Smile and say hello when introduced to your boyfriend’s ex-wife. Try not to be offended when she trembles and averts her eyes, shaken by the visible evidence of his new love. Keep this in mind when she weeps into his answering machine because she hasn’t had sex in the two years since he left the marriage. Lend your boyfriend your car so he can lend his ex-wife his car because hers has broken down and she says that strangers leer at their daughter on the bus. Pour a purple plastic cup of milk for a breastfeeding toddler. If you’re a sensible, self-assured woman, call off the relationship, a briar patch already. If you’re a deluded idealist who thinks she’s a sensible, self-assured woman, keep the relationship, study Gandhi and trust your ability to wage peace with the injured ex-wife.
Drive your fiancé’s daughter home to her mother one Sunday. Nod in agreement when the ex-wife states that she is the child’s mother and you are not. Buy a thermos to replace the one your favorite first-grader broke an hour earlier. Come home to a sharp message from her mother demanding a new thermos. Cuddle up for a movie with the man in whose arms you hope to die at 97. Try not to snuff him out early when he takes a call from his tearful daughter and drives across town to deliver the new thermos. Watch the movie alone.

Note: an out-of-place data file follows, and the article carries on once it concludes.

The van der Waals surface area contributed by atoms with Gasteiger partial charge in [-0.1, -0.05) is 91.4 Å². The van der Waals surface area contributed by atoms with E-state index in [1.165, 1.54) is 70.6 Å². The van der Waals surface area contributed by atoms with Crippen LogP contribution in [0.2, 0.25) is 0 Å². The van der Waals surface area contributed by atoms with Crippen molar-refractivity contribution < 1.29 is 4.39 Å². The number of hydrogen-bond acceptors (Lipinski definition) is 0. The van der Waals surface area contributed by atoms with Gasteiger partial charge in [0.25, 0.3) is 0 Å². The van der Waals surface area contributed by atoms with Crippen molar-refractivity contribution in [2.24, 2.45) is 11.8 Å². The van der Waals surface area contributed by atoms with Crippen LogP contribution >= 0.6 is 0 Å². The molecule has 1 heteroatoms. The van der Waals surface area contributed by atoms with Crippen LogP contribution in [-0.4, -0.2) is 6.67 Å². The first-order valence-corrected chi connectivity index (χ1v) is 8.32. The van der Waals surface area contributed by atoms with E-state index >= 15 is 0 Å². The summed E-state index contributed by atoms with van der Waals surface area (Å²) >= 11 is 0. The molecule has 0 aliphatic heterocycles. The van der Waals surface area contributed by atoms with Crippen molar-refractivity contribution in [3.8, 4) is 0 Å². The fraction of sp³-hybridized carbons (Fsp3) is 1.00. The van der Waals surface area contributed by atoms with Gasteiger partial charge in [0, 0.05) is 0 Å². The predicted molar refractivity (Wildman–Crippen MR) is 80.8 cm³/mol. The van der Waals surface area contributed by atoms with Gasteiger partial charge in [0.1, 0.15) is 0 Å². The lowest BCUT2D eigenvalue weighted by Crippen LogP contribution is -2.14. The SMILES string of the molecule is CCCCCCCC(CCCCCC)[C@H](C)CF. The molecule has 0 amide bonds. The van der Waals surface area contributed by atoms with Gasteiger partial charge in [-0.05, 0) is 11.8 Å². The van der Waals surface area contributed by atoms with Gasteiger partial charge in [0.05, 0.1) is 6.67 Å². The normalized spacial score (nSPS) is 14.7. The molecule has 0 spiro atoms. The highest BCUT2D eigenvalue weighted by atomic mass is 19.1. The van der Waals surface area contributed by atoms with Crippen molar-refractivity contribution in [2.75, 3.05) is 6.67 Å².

Buy furniture and addict yourself to gardening. If you still think you’re sensible and self-assured, offer to handle household communications with your husband’s ex-wife. Write polite notes asking her not to call anymore after 10 p.m., drop by without permission, or eat her brown-bag lunch on your front porch. When that fails, study Machiavelli on the establishment of new territory. Consider extinguishment. Try not to laugh when the woman says she is connected to you spiritually. Make sure you laugh when she throws a shoe at you.
Plant flowers with your stepdaughter. Buy her rain-boots and underwear. Cancel your travel plans when she’s sick. Read her Nancy Drew. Make hot chocolate for her friends and tell your own friends you’ll see them next month. Assure the court-appointed evaluator that the girl has never been left alone in the house or denied food.
Smile and say hello to your husband’s ex-wife at the parent meeting. Listen to the story about the corn on her foot. Smile and say hello to the other mothers with whom the ex-wife has been discussing your best qualities. Notice them casually leaning forward to see if your breath really does smell like raw child.
Comfort your husband when he misses his daughter on Christmas morning. Include, in your holiday wishes, a working rapport with the girl’s mother—along with global cooling, famine relief and the eradication of gum disease. Then spend a few gluttonous hours in bed with your beloved because, for now, honey, it’s all you have.
Lisa K. Buchanan’s prizewinning fiction and essays have appeared in Mademoiselle, Cosmopolitan, Working Mother, Descant, SmokeLong Quarterly, several anthologies and on public radio. She holds an M.F.A. from Mills College and lives in San Francisco.
Photos courtesy of Freeimages.co.uk.